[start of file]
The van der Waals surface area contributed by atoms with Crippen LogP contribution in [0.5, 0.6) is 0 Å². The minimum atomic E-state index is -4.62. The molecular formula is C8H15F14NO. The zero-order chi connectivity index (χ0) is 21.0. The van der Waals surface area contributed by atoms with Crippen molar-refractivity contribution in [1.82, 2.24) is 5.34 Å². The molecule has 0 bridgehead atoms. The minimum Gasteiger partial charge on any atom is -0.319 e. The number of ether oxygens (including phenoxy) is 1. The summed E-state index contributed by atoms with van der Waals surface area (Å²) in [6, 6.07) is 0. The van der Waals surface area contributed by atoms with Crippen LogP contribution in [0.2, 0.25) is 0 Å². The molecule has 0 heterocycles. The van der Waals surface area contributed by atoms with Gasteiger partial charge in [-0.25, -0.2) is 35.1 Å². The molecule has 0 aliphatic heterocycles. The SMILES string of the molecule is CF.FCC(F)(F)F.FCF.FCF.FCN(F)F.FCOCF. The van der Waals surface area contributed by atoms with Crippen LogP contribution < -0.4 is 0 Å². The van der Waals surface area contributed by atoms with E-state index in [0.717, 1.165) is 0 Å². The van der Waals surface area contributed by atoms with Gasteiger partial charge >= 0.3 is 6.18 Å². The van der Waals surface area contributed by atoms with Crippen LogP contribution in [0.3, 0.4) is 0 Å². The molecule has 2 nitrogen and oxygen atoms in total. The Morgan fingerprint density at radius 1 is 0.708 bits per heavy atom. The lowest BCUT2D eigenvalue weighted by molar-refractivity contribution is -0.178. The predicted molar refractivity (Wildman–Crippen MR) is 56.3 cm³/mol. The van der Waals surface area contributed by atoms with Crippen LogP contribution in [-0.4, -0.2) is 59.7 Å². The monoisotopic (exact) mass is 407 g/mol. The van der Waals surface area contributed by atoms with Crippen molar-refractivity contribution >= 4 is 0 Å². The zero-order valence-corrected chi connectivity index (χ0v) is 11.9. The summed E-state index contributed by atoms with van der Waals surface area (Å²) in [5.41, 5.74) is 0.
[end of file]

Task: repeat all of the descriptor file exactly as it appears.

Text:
The van der Waals surface area contributed by atoms with Crippen LogP contribution in [0.5, 0.6) is 0 Å². The minimum atomic E-state index is -4.62. The molecular formula is C8H15F14NO. The zero-order chi connectivity index (χ0) is 21.0. The van der Waals surface area contributed by atoms with Crippen molar-refractivity contribution in [1.82, 2.24) is 5.34 Å². The molecule has 0 bridgehead atoms. The minimum Gasteiger partial charge on any atom is -0.319 e. The number of ether oxygens (including phenoxy) is 1. The summed E-state index contributed by atoms with van der Waals surface area (Å²) in [6, 6.07) is 0. The van der Waals surface area contributed by atoms with Crippen LogP contribution in [0.2, 0.25) is 0 Å². The molecule has 0 heterocycles. The van der Waals surface area contributed by atoms with Gasteiger partial charge in [-0.25, -0.2) is 35.1 Å². The molecule has 0 aliphatic heterocycles. The SMILES string of the molecule is CF.FCC(F)(F)F.FCF.FCF.FCN(F)F.FCOCF. The van der Waals surface area contributed by atoms with Crippen LogP contribution < -0.4 is 0 Å². The van der Waals surface area contributed by atoms with E-state index in [0.717, 1.165) is 0 Å². The van der Waals surface area contributed by atoms with Gasteiger partial charge >= 0.3 is 6.18 Å². The van der Waals surface area contributed by atoms with Crippen LogP contribution in [0.3, 0.4) is 0 Å². The molecule has 2 nitrogen and oxygen atoms in total. The Morgan fingerprint density at radius 1 is 0.708 bits per heavy atom. The lowest BCUT2D eigenvalue weighted by molar-refractivity contribution is -0.178. The predicted molar refractivity (Wildman–Crippen MR) is 56.3 cm³/mol. The van der Waals surface area contributed by atoms with Crippen LogP contribution in [-0.4, -0.2) is 59.7 Å². The monoisotopic (exact) mass is 407 g/mol. The van der Waals surface area contributed by atoms with Crippen molar-refractivity contribution >= 4 is 0 Å². The zero-order valence-corrected chi connectivity index (χ0v) is 11.9. The summed E-state index contributed by atoms with van der Waals surface area (Å²) in [5.41, 5.74) is 0.